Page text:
Circular Non-Coding RNA HIPK3 Mediates Retinal Vascular Dysfunction in Diabetes Mellitus
Background—The vascular complications of diabetes mellitus are the major causes of morbidity and mortality among people with diabetes. Circular RNAs (circRNAs) are a class of endogenous non-coding RNAs that regulate gene expression in eukaryotes. In this study, we investigated the role of circRNA in retinal vascular dysfunction induced by diabetes.
Methods—Quantitative polymerase chain reactions, Sanger sequencing, and Northern blots were conducted to detect circHIPK3 expression pattern upon diabetes mellitus-related stresses. MTT assays, EdU incorporation assays, transwell migration assays, and matrigel assays were conducted to detect the role of circHIPK3 in retinal endothelial cell function in vitro. Retinal trypsin digestion, vascular permeability assays, and ELISA assays were conducted to detect the role of circHIPK3 in retinal vascular dysfunction in vivo. Bioinformatics analysis, luciferase activity assays, RNA pull-down assays, and in vitro studies were conducted to reveal the mechanism of circHIPK3-mediated retinal vascular dysfunction.
Results—circHIPK3 expression was significantly up-regulated in diabetic retinas and retinal endothelial cells following stressors related to diabetes. circHIPK3 silencing or over-expressing circHIPK3 changed retinal endothelial cell viability, proliferation, migration, and tube formation in vitro. circHIPK3 silencing in vivo alleviated retinal vascular dysfunction, as shown by decreased retinal acellular capillaries, vascular leakage, and inflammation. circHIPK3 acted as an endogenous miR-30a-3p sponge to sequester and inhibit miR-30a-3p activity, which led to increased VEGFC, FZD4, and WNT2 expression. Ectopic expression of miR-30a-3p mimicked the effect of circHIPK3 silencing on vascular endothelial phenotypes in vivo and in vitro.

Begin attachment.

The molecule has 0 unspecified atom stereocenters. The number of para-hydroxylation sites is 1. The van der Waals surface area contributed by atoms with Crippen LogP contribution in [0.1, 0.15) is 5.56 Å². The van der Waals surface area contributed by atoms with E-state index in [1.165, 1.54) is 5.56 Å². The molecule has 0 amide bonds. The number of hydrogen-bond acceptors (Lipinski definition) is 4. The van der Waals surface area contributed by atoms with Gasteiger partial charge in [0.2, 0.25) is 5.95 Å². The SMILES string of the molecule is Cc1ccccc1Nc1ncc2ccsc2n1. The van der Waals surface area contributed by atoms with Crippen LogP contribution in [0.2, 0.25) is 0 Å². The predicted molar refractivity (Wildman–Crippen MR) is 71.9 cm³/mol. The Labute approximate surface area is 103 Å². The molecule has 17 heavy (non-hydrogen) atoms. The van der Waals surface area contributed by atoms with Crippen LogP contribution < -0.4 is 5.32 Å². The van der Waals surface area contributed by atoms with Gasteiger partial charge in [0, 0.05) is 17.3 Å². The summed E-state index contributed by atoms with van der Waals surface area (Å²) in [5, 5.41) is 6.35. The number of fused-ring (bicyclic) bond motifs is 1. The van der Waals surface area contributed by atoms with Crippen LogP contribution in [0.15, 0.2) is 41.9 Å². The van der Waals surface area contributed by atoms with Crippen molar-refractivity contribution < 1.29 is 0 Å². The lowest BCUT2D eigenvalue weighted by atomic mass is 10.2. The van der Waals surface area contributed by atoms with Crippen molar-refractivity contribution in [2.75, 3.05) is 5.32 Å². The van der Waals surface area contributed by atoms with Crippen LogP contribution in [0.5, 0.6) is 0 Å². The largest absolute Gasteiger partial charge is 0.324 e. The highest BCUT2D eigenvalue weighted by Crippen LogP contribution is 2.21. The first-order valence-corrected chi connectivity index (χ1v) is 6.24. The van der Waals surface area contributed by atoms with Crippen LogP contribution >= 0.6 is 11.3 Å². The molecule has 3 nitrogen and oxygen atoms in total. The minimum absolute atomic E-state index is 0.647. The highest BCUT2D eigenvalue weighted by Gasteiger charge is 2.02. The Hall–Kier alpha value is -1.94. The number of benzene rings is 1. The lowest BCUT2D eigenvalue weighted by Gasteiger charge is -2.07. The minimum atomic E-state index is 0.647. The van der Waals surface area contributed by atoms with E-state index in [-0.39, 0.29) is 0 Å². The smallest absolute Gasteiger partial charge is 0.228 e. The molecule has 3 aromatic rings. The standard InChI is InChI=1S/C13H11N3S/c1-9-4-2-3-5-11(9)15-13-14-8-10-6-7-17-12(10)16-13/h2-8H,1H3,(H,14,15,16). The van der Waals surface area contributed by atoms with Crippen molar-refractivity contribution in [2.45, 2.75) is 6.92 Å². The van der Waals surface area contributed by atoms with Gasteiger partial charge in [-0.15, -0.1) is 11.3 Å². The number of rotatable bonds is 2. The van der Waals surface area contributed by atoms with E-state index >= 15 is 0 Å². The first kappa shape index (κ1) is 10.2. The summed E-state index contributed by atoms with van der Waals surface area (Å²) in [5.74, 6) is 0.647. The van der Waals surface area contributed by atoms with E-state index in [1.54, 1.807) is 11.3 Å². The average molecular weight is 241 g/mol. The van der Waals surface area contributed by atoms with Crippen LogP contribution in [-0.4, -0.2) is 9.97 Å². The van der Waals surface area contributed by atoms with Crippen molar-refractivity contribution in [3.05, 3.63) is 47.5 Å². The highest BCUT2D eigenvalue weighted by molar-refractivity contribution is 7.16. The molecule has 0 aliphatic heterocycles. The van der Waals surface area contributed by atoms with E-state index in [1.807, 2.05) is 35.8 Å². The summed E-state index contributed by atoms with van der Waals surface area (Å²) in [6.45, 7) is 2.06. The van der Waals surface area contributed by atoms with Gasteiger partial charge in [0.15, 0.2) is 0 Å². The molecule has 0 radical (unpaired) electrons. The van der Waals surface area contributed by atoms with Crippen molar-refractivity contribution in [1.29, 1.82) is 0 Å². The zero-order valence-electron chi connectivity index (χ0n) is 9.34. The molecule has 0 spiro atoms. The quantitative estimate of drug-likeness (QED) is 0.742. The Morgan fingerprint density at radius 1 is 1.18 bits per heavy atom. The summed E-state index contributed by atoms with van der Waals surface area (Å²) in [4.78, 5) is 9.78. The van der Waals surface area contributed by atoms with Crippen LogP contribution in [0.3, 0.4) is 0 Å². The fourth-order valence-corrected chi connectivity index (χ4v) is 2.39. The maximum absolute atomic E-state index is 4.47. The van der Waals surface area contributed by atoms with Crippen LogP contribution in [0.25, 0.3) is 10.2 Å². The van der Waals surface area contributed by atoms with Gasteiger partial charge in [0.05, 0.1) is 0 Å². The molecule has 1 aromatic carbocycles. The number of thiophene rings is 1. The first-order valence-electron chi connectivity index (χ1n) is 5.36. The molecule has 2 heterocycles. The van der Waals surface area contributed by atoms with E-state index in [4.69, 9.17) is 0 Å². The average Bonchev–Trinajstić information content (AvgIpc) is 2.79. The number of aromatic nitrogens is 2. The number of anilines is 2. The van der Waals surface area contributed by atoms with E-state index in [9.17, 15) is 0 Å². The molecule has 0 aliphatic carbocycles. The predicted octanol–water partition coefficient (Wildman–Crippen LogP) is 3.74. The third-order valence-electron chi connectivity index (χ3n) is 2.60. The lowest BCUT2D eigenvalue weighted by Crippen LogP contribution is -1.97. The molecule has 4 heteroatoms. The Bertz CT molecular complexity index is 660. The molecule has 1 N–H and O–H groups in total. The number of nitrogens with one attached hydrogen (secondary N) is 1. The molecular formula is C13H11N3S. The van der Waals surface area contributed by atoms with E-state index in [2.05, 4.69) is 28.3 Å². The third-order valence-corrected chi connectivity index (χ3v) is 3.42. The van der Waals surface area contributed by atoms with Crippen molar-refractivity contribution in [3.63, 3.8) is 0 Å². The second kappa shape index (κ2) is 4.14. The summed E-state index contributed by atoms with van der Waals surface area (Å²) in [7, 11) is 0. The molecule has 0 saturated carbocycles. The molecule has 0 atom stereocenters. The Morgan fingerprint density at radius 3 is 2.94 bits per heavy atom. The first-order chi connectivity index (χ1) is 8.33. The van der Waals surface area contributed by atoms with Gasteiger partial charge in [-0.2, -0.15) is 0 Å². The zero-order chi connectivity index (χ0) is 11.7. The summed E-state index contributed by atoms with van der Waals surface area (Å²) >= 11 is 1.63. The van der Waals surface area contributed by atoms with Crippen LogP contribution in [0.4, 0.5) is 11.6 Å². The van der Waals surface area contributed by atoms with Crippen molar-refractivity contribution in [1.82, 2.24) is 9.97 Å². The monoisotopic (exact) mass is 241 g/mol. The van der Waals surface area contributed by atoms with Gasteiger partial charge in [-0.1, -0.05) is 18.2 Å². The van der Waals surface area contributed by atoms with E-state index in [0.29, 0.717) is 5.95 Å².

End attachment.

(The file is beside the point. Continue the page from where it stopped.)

Conclusions—The circular RNA circHIPK3 plays a role in diabetic retinopathy by blocking miR-30a function, leading to increased endothelial proliferation and vascular dysfunction. These data suggest that circular RNA is a potential target to control diabetic proliferative retinopathy.
- Received April 23, 2017.
- Revision received August 17, 2017.
- Accepted August 28, 2017.